Logic and Symbolism In ‘The Dark Knight Rises’
Warning: The following contains major spoilers for The Dark Knight Rises. Proceed at your own risk!
It probably won’t surprise anyone to learn that I liked The Dark Knight Rises quite a bit. I was, after all, part of the team here at ComicsAlliance that wrote somewhere in the neighborhood of 60,000 words about how much I loved Nolan’s last Batman film, and I walked out of this one feeling satisfied with both the direction and the execution of the final chapter of his trilogy. It’s solid, enjoyable, and interprets themes that are a core part of the Batman mythology in a way that we’ve never seen before on film. That said, I do think that it’s probably the most flawed of Nolan’s three Batman movies.My writing partner, Chad Bowers, told me that one of his biggest problems with Rises was that he didn’t feel like it worked as a sequel to The Dark Knight, and in a lot of ways, he’s right. Despite the emphasis on Harvey Dent, Rises feels like more of a throwback instead to Batman Begins, both overtly with the way that the plot ties tightly into the first movie and Cillian Murphy’s surprising (to me) return as the Scarecrow, and also with the weird quirks that crop up in characterization.
The most notable for me was at the end, when Catwoman rolls up and rescues Batman from Bane by shooting him with a gun. It’s the same kind of climax that I had a problem with in Geoff Johns and Gary Frank’s recent Batman: Earth One (which I don’t think is a coincidence), and while Nolan does it with considerably more skill, the act leaves a bad taste in my mouth. Batman himself doesn’t kill or use guns, but in Nolan’s version, that’s presented as a weakness. Having that be the way that a villain like Bane is defeated doesn’t ring true at all — especially given how enjoyable Bane and his ludicrous Broadway Musical bad guy voice are for the rest of the film.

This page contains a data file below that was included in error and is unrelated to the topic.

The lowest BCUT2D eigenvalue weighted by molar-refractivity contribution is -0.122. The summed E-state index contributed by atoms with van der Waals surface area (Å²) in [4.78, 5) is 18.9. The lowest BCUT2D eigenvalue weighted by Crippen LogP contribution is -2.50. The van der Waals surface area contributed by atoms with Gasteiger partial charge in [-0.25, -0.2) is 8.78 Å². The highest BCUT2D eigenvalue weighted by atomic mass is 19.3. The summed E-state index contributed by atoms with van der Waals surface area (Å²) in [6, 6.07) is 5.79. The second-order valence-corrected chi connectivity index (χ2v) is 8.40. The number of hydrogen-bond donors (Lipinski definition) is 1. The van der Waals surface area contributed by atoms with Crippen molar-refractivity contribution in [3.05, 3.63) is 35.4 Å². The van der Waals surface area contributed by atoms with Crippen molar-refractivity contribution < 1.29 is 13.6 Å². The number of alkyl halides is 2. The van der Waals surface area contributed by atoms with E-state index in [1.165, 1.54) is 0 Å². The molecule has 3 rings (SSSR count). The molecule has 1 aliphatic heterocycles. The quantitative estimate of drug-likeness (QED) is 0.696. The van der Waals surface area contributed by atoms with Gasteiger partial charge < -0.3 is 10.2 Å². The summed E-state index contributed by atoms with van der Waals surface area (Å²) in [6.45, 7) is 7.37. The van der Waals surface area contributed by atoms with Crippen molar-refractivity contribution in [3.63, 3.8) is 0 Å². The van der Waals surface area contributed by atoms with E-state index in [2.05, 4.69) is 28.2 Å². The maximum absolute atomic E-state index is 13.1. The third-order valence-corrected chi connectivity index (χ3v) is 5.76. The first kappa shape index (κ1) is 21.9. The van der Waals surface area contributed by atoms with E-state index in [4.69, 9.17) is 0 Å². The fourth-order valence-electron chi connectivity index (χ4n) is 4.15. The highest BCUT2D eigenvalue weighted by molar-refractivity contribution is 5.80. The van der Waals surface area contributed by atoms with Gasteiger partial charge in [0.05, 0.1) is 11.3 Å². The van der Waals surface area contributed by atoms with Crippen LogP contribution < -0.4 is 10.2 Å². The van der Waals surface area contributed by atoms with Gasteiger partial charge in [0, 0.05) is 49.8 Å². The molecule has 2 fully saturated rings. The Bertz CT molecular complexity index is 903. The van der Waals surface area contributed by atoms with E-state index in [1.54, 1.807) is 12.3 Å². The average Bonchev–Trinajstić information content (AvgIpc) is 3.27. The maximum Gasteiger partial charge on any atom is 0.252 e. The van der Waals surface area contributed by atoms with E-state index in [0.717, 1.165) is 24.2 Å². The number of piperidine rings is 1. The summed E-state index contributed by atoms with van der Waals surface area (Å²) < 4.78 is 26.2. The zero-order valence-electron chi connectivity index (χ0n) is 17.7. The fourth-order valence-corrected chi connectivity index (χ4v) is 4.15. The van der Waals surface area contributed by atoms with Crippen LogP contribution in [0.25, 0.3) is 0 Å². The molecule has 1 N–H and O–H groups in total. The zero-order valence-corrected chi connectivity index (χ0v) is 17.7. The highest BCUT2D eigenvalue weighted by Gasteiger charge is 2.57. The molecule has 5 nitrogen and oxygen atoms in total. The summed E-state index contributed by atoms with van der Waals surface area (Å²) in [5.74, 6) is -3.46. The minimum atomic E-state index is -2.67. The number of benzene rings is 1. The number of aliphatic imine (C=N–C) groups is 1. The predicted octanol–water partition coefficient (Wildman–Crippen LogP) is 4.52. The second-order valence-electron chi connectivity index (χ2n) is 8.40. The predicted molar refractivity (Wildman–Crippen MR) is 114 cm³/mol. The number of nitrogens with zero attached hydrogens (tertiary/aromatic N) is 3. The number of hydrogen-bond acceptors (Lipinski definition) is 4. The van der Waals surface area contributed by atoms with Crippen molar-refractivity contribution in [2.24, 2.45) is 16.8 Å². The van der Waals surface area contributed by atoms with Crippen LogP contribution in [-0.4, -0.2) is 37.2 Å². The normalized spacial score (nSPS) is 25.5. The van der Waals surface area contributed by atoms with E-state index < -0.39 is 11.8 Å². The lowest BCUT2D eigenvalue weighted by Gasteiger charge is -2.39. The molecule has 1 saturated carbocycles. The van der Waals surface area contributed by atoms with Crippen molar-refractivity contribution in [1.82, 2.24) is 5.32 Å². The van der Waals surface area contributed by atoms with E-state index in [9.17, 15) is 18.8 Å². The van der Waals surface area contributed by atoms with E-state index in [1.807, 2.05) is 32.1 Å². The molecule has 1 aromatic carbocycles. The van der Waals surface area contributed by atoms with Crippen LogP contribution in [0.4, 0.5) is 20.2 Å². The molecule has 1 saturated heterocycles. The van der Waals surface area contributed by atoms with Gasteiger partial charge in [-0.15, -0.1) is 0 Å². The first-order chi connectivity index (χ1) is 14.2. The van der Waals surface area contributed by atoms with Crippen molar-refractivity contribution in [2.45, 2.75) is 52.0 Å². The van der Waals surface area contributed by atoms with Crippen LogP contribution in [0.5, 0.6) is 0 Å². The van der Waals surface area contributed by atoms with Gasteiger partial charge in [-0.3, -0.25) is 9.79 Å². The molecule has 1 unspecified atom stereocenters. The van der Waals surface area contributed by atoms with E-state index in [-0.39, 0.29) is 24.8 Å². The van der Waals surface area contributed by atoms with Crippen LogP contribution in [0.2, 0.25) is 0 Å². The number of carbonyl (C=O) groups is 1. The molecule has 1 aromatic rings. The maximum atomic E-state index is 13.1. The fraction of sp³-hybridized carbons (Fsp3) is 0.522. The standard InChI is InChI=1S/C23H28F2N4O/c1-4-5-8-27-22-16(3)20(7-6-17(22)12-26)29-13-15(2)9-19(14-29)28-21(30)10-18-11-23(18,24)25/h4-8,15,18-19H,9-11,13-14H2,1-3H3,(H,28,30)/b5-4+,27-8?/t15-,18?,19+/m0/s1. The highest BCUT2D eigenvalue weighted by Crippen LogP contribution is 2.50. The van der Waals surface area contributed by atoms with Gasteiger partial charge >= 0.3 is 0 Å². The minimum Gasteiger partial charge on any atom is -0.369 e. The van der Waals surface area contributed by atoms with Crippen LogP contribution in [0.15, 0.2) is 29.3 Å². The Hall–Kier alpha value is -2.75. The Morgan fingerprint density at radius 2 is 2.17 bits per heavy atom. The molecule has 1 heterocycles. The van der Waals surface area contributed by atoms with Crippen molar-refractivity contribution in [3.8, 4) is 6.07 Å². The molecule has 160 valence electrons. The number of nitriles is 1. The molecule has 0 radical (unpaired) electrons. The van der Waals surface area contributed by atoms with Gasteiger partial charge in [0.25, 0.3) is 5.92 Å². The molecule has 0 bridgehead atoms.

In fact, Batman’s entire second fight with Bane is more than a little lacking, especially given how perfect the defeat of the Joker is in the last film. That was such an incredible moral victory, not just the triumph of one man over another, but of a city refusing to turn against each other, inspired by Batman to stand together against someone who preyed on their fears. Here, Bane is defeated because Batman magically gets better at punching between scenes for no apparent reason. The redemption of Gotham City, and of Batman himself, comes later; the villains are pretty incidental to it by that point.
Also, while he’s a solid character throughout the film and the subject of one of the most emotional moments when he accidentally kills someone, that big reveal with John Blake at the end may well be the biggest groaner in super-hero movie history. I rolled my eyes so hard that I think I pulled a muscle.
But despite those flaws (and a few others), I still thought The Dark Knight Rises was great. A lot of that has to do with the character work on the part of both Nolan and the cast, particularly Bane and Catwoman. Anne Hathaway is legitimately amazing every time she’s onscreen, but Hardy’s Bane was a huge surprise. In a lot of ways, he’s a direct attempt at recapturing what Heath Ledger did with the Joker, from the the voice and over-the-top swagger to the fact that he’s got a complex, ever-spiraling plan that culminates in a massive lie meant to trap Batman. Even the core mechanic of his plan, the idea of an ordinary Gotham Citizen who’s secretly a “triggerman” with the power of life and death over his neighbors, is a direct thematic callback to the moral dilemma that the Joker sets up for Gotham as the culmination of his plan. But to the credit of the film and actors, it never really feels like a retread as much as it’s a further exploration of those themes.
As someone who tends to read a lot into things — particularly the moral victory at the end of The Dark Knight — I was genuinely thrilled at how much Nolan decided to just literalize the ideas at the core of his story. For good or ill, there’s very little subtlety to anything that’s going on here, from Catwoman’s desire for something that’s literally called “the Clean Slate” to Christian Bale and Michael Caine saying their opinions of each other’s actions out loud in a scene that would’ve been awful if it had been attempted by lesser actors.